Virtualization and iSCSI: KVM is now an officially maintained option, which combined with libvirt (CLI) and virt-manager (GUI) management tools allows for a simple and efficient virtualization option on hardware that supports virtualization extensions (AMD-V or Intel-VT).  Mounting iSCSI targets is
now supported (including in the installer), allowing Ubuntu to interoperate with this class of cost-efficient Storage Area Network solutions.

Ubuntu Education Edition
Add-on configuration: Edubuntu is now provided as an add-on to Ubuntu rather than a separate stand-alone flavor, permitting even greater reuse of Ubuntu technologies.

Kubuntu Features
Kubuntu comes with the rock solid KDE 3 for those who want a commercially supported desktop.

For those who want something more exciting, a KDE 4 Remix is available bringing this cutting edge new version to you first.

Please see for details.

Xubuntu Features
Xubuntu comes with the light-weight Xfce 4.4.2 desktop environment for those who want to a desktop that is easy to use, but places particular emphasis on conserving system resources.

New Additions To The Family
Two new variants join us for this Ubuntu release.  UbuntuStudio and Mythbuntu have done releases separately in the past, and with Hardy Heron we’re happy to be able to welcome these fine community projects into the main Ubuntu release process.

For a more in-depth tour of the features new in 8.04 LTS, see

About Ubuntu
Ubuntu is a full-featured Linux distribution for desktops, laptops, and servers, with a fast and easy install and regular releases.  A tightly-integrated selection of excellent applications is included, and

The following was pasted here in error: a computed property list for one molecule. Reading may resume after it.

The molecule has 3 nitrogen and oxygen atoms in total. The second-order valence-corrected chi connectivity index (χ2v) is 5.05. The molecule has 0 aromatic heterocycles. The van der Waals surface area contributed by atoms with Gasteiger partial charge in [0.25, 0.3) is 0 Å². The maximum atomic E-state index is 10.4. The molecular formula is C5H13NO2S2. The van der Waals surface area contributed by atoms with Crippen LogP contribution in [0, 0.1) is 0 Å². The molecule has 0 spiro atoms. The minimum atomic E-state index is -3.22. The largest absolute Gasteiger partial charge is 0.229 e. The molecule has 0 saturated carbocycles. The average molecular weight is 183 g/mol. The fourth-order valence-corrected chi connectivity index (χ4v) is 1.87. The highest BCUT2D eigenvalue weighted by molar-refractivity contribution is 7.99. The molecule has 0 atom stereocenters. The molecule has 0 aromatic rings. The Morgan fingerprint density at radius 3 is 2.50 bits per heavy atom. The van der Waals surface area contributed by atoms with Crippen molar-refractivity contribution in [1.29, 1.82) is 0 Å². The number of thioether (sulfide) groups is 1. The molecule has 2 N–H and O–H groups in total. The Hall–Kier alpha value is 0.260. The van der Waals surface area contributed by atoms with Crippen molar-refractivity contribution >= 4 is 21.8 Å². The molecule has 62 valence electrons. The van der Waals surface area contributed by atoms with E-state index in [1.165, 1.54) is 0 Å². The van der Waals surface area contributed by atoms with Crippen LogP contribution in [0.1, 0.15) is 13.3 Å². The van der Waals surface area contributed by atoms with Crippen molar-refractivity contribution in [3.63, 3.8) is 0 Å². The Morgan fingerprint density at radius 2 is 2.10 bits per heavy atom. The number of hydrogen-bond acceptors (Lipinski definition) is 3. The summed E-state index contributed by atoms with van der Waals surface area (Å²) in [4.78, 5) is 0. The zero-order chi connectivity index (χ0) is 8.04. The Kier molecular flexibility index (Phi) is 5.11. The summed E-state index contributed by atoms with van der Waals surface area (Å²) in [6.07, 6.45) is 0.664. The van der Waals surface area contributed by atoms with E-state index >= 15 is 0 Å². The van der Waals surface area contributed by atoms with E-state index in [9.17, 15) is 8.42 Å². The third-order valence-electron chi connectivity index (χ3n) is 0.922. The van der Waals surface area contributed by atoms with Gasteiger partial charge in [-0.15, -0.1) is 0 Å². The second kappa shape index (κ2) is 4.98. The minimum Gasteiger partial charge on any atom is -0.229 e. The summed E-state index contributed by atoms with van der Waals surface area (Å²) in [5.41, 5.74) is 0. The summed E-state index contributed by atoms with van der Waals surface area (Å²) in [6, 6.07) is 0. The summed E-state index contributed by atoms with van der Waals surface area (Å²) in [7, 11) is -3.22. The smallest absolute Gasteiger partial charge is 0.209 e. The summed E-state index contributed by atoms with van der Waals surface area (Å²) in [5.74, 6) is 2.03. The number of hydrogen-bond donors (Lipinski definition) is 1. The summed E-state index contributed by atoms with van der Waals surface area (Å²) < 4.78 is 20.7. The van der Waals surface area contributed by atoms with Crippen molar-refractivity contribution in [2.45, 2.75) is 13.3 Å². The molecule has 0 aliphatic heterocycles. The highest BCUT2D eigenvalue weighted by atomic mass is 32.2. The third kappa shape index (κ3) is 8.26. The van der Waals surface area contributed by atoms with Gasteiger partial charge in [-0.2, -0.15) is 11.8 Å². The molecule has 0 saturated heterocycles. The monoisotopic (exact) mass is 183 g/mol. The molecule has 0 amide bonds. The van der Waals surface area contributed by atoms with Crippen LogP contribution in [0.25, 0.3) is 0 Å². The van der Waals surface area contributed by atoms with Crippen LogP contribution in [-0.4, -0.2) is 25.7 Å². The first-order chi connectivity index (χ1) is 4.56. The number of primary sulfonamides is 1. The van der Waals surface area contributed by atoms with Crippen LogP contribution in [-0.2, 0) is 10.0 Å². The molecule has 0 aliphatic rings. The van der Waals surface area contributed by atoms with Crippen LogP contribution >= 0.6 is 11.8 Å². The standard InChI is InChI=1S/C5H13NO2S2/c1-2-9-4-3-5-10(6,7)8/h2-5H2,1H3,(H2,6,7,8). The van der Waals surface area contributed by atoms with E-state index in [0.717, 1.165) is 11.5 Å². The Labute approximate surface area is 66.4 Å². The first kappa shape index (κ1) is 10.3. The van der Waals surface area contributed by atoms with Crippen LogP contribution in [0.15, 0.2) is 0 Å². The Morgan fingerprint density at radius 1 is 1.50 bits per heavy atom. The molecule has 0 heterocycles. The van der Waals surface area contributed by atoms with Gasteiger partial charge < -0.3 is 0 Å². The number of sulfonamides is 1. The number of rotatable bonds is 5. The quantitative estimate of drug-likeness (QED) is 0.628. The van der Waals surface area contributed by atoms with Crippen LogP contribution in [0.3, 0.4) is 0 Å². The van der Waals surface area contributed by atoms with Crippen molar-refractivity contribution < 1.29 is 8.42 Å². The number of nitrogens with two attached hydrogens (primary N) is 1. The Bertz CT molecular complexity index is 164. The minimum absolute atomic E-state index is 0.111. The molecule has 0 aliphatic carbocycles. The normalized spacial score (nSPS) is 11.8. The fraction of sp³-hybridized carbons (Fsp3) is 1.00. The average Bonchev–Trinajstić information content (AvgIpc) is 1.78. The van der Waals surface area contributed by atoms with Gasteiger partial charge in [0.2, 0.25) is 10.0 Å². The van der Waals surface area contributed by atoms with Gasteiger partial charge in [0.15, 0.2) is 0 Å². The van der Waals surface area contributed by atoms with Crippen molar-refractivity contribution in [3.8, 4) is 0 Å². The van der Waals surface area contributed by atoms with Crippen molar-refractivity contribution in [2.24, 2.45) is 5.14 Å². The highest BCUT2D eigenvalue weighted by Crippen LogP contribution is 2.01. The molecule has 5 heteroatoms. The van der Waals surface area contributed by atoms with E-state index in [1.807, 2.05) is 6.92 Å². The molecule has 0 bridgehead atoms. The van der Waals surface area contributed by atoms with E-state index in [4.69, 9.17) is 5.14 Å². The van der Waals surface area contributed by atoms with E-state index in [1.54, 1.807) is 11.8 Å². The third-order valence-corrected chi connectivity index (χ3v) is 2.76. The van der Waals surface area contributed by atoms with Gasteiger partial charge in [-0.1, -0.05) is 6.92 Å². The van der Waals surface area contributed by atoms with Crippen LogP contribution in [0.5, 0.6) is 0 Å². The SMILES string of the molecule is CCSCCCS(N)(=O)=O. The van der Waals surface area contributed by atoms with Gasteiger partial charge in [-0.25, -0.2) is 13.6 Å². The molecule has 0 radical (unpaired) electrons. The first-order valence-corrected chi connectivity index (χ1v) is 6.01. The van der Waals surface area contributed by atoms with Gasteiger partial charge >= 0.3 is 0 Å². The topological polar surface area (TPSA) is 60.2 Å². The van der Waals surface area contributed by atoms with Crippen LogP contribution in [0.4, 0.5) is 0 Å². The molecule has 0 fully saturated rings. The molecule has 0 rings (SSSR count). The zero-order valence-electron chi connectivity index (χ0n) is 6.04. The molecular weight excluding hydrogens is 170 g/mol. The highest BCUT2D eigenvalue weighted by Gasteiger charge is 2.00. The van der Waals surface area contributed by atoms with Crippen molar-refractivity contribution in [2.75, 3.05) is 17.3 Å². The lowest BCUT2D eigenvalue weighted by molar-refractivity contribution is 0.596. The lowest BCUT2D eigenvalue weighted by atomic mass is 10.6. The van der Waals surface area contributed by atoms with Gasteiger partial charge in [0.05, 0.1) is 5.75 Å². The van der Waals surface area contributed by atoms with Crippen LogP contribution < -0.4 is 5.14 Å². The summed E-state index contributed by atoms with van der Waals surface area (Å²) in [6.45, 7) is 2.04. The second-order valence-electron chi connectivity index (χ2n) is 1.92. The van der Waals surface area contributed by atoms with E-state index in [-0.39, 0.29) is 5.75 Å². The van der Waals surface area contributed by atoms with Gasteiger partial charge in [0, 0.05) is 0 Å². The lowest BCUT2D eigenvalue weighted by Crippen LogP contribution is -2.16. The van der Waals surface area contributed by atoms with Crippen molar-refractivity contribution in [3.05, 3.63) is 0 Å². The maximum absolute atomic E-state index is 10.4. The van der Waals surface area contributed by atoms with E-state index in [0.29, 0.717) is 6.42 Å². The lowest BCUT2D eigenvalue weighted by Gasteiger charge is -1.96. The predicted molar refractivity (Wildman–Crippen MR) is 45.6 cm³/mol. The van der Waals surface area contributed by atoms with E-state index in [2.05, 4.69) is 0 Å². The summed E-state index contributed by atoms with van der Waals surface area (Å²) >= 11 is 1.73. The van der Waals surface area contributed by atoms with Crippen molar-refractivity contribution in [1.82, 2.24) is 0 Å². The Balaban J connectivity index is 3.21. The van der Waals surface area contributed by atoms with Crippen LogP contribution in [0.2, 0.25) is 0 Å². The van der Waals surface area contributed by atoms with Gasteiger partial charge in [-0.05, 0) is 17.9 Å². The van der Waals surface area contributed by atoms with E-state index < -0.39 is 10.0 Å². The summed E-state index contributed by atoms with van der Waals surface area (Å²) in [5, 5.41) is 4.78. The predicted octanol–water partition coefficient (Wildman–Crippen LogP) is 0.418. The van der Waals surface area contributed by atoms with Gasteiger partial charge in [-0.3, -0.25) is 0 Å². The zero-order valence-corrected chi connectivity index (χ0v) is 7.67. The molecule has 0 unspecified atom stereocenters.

an incredible variety of add-on software is just a few clicks away.

Professional technical support is available from Canonical Limited and hundreds of other companies around the world.  For more information about support, visit

To Get the Ubuntu 8.04 LTS Release Candidate CD

To perform a new installation or try out 8.04 LTS “live” from CD, download the Ubuntu 8.04 LTS Release Candidate (choose the mirror closest to you):
Europe: (Belgium) (Bulgaria) (Croatia) (Denmark) (France) (Great Britain) (Greece) (Ireland) (Italy) (The Netherlands) (The Netherlands) (Norway) (Portugal) (Spain) (Sweden)

Asia/Pacific: (Taiwan) (Australia) (New Zealand)

Africa: (South Africa)

North America: (United States)

South America: (Brazil)

Rest of the world: (Great Britain)

Please download using Bittorrent if possible.  See for more information about using Bittorrent.

Upgrading from Ubuntu 7.10 and Ubuntu 6.06 LTS
To upgrade to Ubuntu 8.04 LTS Release Candidate from Ubuntu 7.10 or Ubuntu 6.06 LTS, follow these instructions:

Feedback and Helping
If you would like to help shape Ubuntu, take a look at the list of ways you can participate at

Your comments, bug reports, patches, and suggestions will help turn this release into the best release of Ubuntu ever. Please report bugs through the Launchpad bug tracker: